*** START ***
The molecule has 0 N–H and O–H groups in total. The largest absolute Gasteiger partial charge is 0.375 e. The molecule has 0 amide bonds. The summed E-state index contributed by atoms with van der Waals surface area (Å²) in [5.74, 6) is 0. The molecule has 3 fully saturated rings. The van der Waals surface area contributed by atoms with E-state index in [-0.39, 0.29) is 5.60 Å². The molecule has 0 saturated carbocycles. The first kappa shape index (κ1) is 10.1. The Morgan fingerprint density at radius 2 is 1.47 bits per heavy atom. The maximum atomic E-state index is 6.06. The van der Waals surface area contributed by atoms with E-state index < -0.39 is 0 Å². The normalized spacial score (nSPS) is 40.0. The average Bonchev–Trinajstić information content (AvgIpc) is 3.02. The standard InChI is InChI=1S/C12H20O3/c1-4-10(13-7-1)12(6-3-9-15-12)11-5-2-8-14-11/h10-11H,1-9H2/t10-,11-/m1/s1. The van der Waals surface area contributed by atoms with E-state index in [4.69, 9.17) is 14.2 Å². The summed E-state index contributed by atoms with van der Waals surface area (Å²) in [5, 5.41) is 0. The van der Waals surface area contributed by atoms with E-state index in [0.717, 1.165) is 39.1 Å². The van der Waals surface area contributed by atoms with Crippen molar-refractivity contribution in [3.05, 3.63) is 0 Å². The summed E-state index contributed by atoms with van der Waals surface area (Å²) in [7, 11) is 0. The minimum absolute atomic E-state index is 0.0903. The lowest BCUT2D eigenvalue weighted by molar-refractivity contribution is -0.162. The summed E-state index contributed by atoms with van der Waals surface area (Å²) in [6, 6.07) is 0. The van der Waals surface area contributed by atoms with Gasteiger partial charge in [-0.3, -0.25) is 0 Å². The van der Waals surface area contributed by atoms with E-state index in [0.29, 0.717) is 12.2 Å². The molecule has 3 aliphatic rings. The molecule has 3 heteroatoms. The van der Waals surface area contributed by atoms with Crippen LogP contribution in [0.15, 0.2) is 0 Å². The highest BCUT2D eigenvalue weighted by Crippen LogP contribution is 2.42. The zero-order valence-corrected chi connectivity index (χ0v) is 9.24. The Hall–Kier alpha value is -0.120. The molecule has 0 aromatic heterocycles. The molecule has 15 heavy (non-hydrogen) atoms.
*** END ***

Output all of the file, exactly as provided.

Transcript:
The molecule has 0 N–H and O–H groups in total. The largest absolute Gasteiger partial charge is 0.375 e. The molecule has 0 amide bonds. The summed E-state index contributed by atoms with van der Waals surface area (Å²) in [5.74, 6) is 0. The molecule has 3 fully saturated rings. The van der Waals surface area contributed by atoms with E-state index in [-0.39, 0.29) is 5.60 Å². The molecule has 0 saturated carbocycles. The first kappa shape index (κ1) is 10.1. The Morgan fingerprint density at radius 2 is 1.47 bits per heavy atom. The maximum atomic E-state index is 6.06. The van der Waals surface area contributed by atoms with E-state index < -0.39 is 0 Å². The normalized spacial score (nSPS) is 40.0. The average Bonchev–Trinajstić information content (AvgIpc) is 3.02. The standard InChI is InChI=1S/C12H20O3/c1-4-10(13-7-1)12(6-3-9-15-12)11-5-2-8-14-11/h10-11H,1-9H2/t10-,11-/m1/s1. The van der Waals surface area contributed by atoms with E-state index in [4.69, 9.17) is 14.2 Å². The summed E-state index contributed by atoms with van der Waals surface area (Å²) in [5, 5.41) is 0. The van der Waals surface area contributed by atoms with E-state index in [0.717, 1.165) is 39.1 Å². The van der Waals surface area contributed by atoms with Crippen molar-refractivity contribution in [3.05, 3.63) is 0 Å². The summed E-state index contributed by atoms with van der Waals surface area (Å²) in [7, 11) is 0. The minimum absolute atomic E-state index is 0.0903. The lowest BCUT2D eigenvalue weighted by molar-refractivity contribution is -0.162. The summed E-state index contributed by atoms with van der Waals surface area (Å²) in [6, 6.07) is 0. The van der Waals surface area contributed by atoms with Gasteiger partial charge in [-0.3, -0.25) is 0 Å². The van der Waals surface area contributed by atoms with E-state index in [0.29, 0.717) is 12.2 Å². The molecule has 3 aliphatic rings. The molecule has 3 heteroatoms. The van der Waals surface area contributed by atoms with Crippen LogP contribution in [0.15, 0.2) is 0 Å². The highest BCUT2D eigenvalue weighted by Crippen LogP contribution is 2.42. The zero-order valence-corrected chi connectivity index (χ0v) is 9.24. The Hall–Kier alpha value is -0.120. The molecule has 0 aromatic heterocycles. The molecule has 15 heavy (non-hydrogen) atoms.